Collection of Questions: PS: 1. Tough and Tricky questions; 2. Hard questions; 3. Hard questions part 2; 4. Standard deviation; 5. Tough Problem Solving Questions With Solutions; 6. Probability and Combinations Questions With Solutions; 7 Tough and tricky exponents and roots questions; 8 12 Easy Pieces (or not?); 9 Bakers' Dozen; 10 Algebra set. ,11 Mixed Questions, 12 Fresh Meat DS: 1. DS tough questions; 2. DS tough questions part 2; 3. DS tough questions part 3; 4. DS Standard deviation; 5. Inequalities; 6. 700+ GMAT Data Sufficiency Questions With Explanations; 7 Tough and tricky exponents and roots questions; 8 The Discreet Charm of the DS; 9 Devil's Dozen!!!; 10 Number Properties set., 11 New DS set.
What are GMAT Club Tests? Extrahard Quant Tests with Brilliant Analytics



Intern
Joined: 01 Oct 2017
Posts: 3

Re: If 0<x<y, is yx < 0.00005
[#permalink]
Show Tags
22 May 2018, 04:48
This question deals with advanced knowledge of decimals and fractions.
X < Y → First Condition
Statement 1  X is greater than 1/60000 → 1/6 = 0.16 1/60 → 0.016 1/600 → 0.0016 1/6000 → 0.00016 1/60000 → 0.000016
But we don’t have the value of “y”
Statement 2  y < 1/15000
1/15 = ½ of 1/7 → 0.07 1/150 → 0.007 1/1500 → 0.00007 1/15000 → 0.000007
If the value of Y is to be greater than 0.007 then the value can be 0.7, 0.1, 1 upto infinitely positive numbers
But we still don’t have the value of “x”
Combining 1 + 2 we can easily conclude that the difference will be greater/lesser



Intern
Joined: 15 Dec 2016
Posts: 8
Location: India
GPA: 3.5
WE: Marketing (Real Estate)

Re: If 0<x<y, is yx < 0.00005
[#permalink]
Show Tags
24 Jun 2018, 00:11
VeritasPrepKarishma wrote: DelSingh wrote: If 0<x<y, is yx < 0.00005
(1) x>1/60,000 (2) y<1/15,000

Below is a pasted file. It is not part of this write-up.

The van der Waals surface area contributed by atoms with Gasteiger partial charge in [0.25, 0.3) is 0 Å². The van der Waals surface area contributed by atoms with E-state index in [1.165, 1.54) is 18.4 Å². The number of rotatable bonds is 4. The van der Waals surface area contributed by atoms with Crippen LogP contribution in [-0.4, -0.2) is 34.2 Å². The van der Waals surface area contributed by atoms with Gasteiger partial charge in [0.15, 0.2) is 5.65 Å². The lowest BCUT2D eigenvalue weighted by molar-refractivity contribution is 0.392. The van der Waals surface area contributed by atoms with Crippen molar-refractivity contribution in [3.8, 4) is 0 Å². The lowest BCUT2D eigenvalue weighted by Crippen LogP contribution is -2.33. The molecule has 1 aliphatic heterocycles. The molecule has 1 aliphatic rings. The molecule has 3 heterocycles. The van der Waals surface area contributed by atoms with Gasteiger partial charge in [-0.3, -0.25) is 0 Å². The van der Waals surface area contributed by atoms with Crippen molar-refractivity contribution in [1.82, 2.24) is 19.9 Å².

Source: GMAT Prep question pack 1 There are two ways to deal with it. Method 1: Is yx < 0.00005? We can see that both statements alone are not sufficient. (1) x>1/60,000 (2) y<1/15,000 We know that we can add inequalities when they have the same sign ie. a < b c < d then, a+c < b+d Also, when we multiply an inequality by 1, the inequality sign flips. x>1/60,000 implies x < 1/60,000 You can add these two inequalities: x < 1/60,000 and y<1/15,000 to get yx < 1/15000  1/60,000 which is yx < 1/20,000 i.e. yx < 0.00005 Another method is to see this on the number line. Draw a number line to understand this. 0<x<y implies that x and y are both positive and x is to the left of y on the number line. Is yx < 0.00005 means is the distance between x and y less than .00005? (1) x>1/60,000 means x lies to the right of 1/60,000 (2) y<1/15,000 means y lies to the left of 4/60,000 So the distance between them must be less than 4/60,000  1/60,000 = 3/60,000 = .00005 WHAT IF . . . y= 0.000067 and x= 0.000017 yx=0.00005 That gives answer as NO
_________________
GEARING UP FOR THE GMAT RETAKE.




Re: If 0<x<y, is yx < 0.00005 &nbs
[#permalink]
24 Jun 2018, 00:11